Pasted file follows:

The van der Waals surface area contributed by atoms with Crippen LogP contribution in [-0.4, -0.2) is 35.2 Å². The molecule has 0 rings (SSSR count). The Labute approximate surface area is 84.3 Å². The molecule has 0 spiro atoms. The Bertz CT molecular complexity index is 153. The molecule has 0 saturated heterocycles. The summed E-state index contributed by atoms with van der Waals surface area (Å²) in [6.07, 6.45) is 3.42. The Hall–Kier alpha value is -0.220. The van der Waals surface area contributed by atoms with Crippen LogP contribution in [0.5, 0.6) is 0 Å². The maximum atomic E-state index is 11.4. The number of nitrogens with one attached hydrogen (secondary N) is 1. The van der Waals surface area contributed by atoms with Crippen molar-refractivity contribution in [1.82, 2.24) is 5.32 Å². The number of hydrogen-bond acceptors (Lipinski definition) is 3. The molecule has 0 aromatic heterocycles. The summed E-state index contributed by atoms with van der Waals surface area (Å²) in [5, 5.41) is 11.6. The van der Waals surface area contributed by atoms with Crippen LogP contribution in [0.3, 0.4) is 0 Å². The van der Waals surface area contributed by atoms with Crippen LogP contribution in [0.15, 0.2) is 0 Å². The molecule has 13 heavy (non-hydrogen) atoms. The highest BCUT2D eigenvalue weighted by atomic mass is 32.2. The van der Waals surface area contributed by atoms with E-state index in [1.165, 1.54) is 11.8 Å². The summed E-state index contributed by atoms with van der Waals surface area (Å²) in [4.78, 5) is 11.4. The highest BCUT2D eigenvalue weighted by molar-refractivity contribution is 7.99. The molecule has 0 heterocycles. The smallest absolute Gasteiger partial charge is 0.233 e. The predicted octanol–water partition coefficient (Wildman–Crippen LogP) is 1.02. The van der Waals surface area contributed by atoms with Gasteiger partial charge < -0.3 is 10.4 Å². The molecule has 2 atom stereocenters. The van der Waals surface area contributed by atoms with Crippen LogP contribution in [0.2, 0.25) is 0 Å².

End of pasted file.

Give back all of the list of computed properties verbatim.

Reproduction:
The van der Waals surface area contributed by atoms with Crippen LogP contribution in [-0.4, -0.2) is 35.2 Å². The molecule has 0 rings (SSSR count). The Labute approximate surface area is 84.3 Å². The molecule has 0 spiro atoms. The Bertz CT molecular complexity index is 153. The molecule has 0 saturated heterocycles. The summed E-state index contributed by atoms with van der Waals surface area (Å²) in [6.07, 6.45) is 3.42. The Hall–Kier alpha value is -0.220. The van der Waals surface area contributed by atoms with Crippen LogP contribution in [0.5, 0.6) is 0 Å². The maximum atomic E-state index is 11.4. The number of nitrogens with one attached hydrogen (secondary N) is 1. The van der Waals surface area contributed by atoms with Crippen molar-refractivity contribution in [1.82, 2.24) is 5.32 Å². The number of hydrogen-bond acceptors (Lipinski definition) is 3. The molecule has 0 aromatic heterocycles. The summed E-state index contributed by atoms with van der Waals surface area (Å²) in [5, 5.41) is 11.6. The van der Waals surface area contributed by atoms with Crippen LogP contribution in [0.3, 0.4) is 0 Å². The van der Waals surface area contributed by atoms with Crippen LogP contribution in [0.15, 0.2) is 0 Å². The molecule has 13 heavy (non-hydrogen) atoms. The highest BCUT2D eigenvalue weighted by atomic mass is 32.2. The van der Waals surface area contributed by atoms with E-state index in [1.165, 1.54) is 11.8 Å². The summed E-state index contributed by atoms with van der Waals surface area (Å²) in [4.78, 5) is 11.4. The highest BCUT2D eigenvalue weighted by molar-refractivity contribution is 7.99. The molecule has 0 heterocycles. The smallest absolute Gasteiger partial charge is 0.233 e. The predicted octanol–water partition coefficient (Wildman–Crippen LogP) is 1.02. The van der Waals surface area contributed by atoms with Gasteiger partial charge < -0.3 is 10.4 Å². The molecule has 2 atom stereocenters. The van der Waals surface area contributed by atoms with Crippen LogP contribution in [0.2, 0.25) is 0 Å².